Fabricating nanomaterials using a bottom-up approach requires finding 'precursor molecules' that interact and align correctly with each other as they self-assemble. But it's been a major challenge knowing how precursor molecules will interact and what shapes they will form.

Bottom-up fabrication of graphene nanoribbons is receiving much attention due to their potential use in electronics, tissue engineering, construction, and bio-imaging. One way to synthesise them is by using bianthracene precursor molecules that have bromine 'functional' groups attached to them. The bromine groups interact with a copper substrate to form nano-sized chains. When these chains are heated, they turn into graphene nanoribbons.

Packwood and Hitosugi tested their simulator using this method for building graphene nanoribbons.

Data was input into the model about the chemical properties of a variety of molecules that can be attached to bianthracene to 'functionalize' it and facilitate its interaction with copper. The data went through a series of processes that ultimately led to the formation of a 'dendrogram'.

This showed that attaching hydrogen molecules to bianthracene led to the development of strong one-dimensional nano-chains. Fluorine, bromine, chlorine, amidogen, and vinyl functional groups led to the formation of moderately strong nano-chains. Trifluoromethyl and methyl functional groups led to the formation of weak one-dimensional islands of molecules, and hydroxide and aldehyde groups led to the formation of strong two-dimensional tile-shaped islands.

The information produced in the dendogram changed based on the temperature data provided. The above categories apply when the interactions are conducted at -73°C. The results changed with warmer temperatures. The researchers recommend applying the data at low temperatures where the effect of the functional groups' chemical properties on nano-shapes are most clear.

The technique can be applied to other substrates and precursor molecules. The researchers describe their method as analogous to the periodic table of chemical elements, which groups atoms based on how they bond to each other. "However, in order to truly prove that the dendrograms or other informatics-based approaches can be as valuable to materials science as the periodic table, we must incorporate them in a real bottom-up nanomaterial fabrication experiment," the researchers conclude in their study. "We are currently pursuing this direction in our laboratories."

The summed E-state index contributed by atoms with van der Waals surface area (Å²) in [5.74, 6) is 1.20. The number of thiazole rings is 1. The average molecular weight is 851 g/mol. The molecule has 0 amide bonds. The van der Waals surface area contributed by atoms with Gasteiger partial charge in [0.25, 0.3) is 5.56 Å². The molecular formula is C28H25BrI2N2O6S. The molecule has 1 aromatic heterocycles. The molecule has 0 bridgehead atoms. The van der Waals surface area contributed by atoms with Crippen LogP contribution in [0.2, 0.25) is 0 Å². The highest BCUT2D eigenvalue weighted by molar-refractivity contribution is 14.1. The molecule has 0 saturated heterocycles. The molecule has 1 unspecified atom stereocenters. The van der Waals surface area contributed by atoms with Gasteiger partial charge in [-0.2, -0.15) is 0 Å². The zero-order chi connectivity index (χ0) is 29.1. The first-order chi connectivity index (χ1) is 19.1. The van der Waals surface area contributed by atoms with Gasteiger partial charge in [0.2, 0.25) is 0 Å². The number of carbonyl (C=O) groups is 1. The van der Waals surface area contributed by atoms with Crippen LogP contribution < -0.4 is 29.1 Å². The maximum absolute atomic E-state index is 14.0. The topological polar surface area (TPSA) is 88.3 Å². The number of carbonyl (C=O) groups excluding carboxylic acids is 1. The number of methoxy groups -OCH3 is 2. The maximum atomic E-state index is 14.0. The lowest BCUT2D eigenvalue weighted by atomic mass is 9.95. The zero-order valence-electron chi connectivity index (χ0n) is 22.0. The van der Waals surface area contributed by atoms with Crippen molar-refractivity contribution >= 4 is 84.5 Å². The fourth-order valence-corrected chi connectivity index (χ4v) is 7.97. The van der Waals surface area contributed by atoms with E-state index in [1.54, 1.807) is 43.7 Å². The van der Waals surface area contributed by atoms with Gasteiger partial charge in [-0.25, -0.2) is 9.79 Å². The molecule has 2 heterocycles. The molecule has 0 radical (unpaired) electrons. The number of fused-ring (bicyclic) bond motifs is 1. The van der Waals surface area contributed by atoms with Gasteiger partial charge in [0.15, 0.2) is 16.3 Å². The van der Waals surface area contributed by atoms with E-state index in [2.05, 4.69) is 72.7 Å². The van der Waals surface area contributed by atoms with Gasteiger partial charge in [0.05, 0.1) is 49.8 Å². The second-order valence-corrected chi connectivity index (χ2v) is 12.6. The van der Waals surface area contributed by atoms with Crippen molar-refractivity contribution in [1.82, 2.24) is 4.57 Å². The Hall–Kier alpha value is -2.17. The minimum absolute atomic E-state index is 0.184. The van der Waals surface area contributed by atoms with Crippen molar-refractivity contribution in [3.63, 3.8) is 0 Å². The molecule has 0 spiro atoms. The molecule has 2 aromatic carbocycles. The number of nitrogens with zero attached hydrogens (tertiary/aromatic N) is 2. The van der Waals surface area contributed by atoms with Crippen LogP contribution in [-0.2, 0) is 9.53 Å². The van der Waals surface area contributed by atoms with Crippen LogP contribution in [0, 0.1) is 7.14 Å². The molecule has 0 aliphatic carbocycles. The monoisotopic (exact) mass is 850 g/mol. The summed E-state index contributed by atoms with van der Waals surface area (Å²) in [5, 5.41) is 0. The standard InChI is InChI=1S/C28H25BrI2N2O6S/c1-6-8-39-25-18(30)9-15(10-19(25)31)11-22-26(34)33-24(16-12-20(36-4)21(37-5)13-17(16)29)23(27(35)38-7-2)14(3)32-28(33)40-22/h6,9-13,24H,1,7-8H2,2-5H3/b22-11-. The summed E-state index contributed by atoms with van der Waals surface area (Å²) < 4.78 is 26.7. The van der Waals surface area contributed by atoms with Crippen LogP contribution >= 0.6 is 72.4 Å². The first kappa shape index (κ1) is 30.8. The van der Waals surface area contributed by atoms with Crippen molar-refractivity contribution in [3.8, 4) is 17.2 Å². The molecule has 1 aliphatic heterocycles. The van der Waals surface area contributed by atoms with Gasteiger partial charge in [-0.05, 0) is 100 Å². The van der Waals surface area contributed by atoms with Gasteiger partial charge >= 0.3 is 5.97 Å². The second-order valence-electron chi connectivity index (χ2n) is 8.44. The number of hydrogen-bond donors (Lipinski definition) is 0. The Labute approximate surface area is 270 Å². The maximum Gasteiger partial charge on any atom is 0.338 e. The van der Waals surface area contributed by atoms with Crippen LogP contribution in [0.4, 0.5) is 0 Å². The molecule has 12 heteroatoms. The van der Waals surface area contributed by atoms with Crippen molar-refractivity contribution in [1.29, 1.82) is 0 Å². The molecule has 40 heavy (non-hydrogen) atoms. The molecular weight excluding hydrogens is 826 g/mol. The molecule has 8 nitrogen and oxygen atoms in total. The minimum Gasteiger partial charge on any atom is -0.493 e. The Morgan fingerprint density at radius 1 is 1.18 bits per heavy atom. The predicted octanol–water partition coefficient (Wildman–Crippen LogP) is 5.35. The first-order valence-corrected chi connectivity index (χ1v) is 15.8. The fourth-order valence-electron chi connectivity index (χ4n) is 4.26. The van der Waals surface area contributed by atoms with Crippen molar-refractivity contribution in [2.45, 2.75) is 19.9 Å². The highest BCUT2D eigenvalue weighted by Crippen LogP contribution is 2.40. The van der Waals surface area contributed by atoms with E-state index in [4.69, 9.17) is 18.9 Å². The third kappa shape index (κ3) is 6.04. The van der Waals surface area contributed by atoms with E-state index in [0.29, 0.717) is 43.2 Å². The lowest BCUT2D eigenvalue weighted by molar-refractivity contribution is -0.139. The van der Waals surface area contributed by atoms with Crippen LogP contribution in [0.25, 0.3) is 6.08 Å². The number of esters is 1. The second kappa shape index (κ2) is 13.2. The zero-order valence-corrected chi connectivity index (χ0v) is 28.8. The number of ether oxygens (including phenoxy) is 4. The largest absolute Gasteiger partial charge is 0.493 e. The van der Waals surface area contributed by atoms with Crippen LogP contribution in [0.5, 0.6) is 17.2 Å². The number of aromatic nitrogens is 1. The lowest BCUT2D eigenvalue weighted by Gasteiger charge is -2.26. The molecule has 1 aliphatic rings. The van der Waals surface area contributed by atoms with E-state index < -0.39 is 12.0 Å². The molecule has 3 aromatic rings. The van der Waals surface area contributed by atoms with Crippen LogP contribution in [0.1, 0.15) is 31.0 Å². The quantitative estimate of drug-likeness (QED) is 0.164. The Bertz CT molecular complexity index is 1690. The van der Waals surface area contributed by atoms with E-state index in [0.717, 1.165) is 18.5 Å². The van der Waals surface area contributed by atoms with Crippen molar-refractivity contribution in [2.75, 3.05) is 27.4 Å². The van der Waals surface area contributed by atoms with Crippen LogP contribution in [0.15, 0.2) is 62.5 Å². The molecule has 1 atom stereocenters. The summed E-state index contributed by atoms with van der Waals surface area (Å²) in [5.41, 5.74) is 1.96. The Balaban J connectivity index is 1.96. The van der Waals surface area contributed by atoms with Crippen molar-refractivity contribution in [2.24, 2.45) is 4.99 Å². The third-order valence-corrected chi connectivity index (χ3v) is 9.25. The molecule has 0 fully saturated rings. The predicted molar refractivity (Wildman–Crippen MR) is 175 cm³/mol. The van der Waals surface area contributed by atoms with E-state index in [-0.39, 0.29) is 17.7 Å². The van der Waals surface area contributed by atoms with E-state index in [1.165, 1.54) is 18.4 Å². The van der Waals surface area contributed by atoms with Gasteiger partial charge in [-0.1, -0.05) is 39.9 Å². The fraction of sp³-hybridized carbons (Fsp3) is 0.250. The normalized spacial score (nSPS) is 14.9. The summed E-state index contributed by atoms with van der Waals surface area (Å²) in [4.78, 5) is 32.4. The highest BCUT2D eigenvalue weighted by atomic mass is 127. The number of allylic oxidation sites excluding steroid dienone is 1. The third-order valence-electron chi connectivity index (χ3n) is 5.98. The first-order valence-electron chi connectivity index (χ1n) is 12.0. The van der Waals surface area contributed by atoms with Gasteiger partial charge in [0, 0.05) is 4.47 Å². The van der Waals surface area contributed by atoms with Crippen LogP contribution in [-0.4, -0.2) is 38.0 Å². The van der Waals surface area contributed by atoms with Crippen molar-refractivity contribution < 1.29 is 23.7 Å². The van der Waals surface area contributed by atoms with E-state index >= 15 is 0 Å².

Tags:  Daniel Packwood  Graphene  Graphene Nanoribbons  Kyoto University  nanomaterials  Taro Hitosugi  Tokyo Institute of Technology 

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Electronics Applications for Graphene Hold Great Promise

Posted By Terrance Barkan, Monday, October 31, 2016

Applications that have really spurred a huge amount of graphene and other two-dimensional (2D) material research over the years have come from the field of electronics. The fear that complementary metal–oxide–semiconductor (CMOS) technology is quickly nearing the end of its ability to ward off Moore’s Law, in which the number of transistors in a dense integrated circuit doubles approximately every two years, has been the spur for much graphene research.

However, there has always been the big problem for graphene that it does not have an intrinsic band gap. It’s a pure conductor and not a semiconductor, like silicon, capable turning on and off the flow of electrons through it. While graphene can be functionalized in a way that it does have a band gap, research for it in the field of electronics have looked outside of digital logic where an intrinsic band gap is such an advantage. 

In the stories below, we see how graphene’s unrivaled conductivity is being exploited to take advantage of its strengths rather than trying to cover up for its weaknesses.

Graphene Comes to the Rescue of Li-ion Batteries

The role of graphene in increasing the charge capacity of the electrodes in lithium-ion (Li-ion) batteries has varied. There’s been “decorated graphene” in which nanoparticles are scattered across the surface of the graphene, and graphene nanoribbons, just to name a few of the avenues that have been pursued.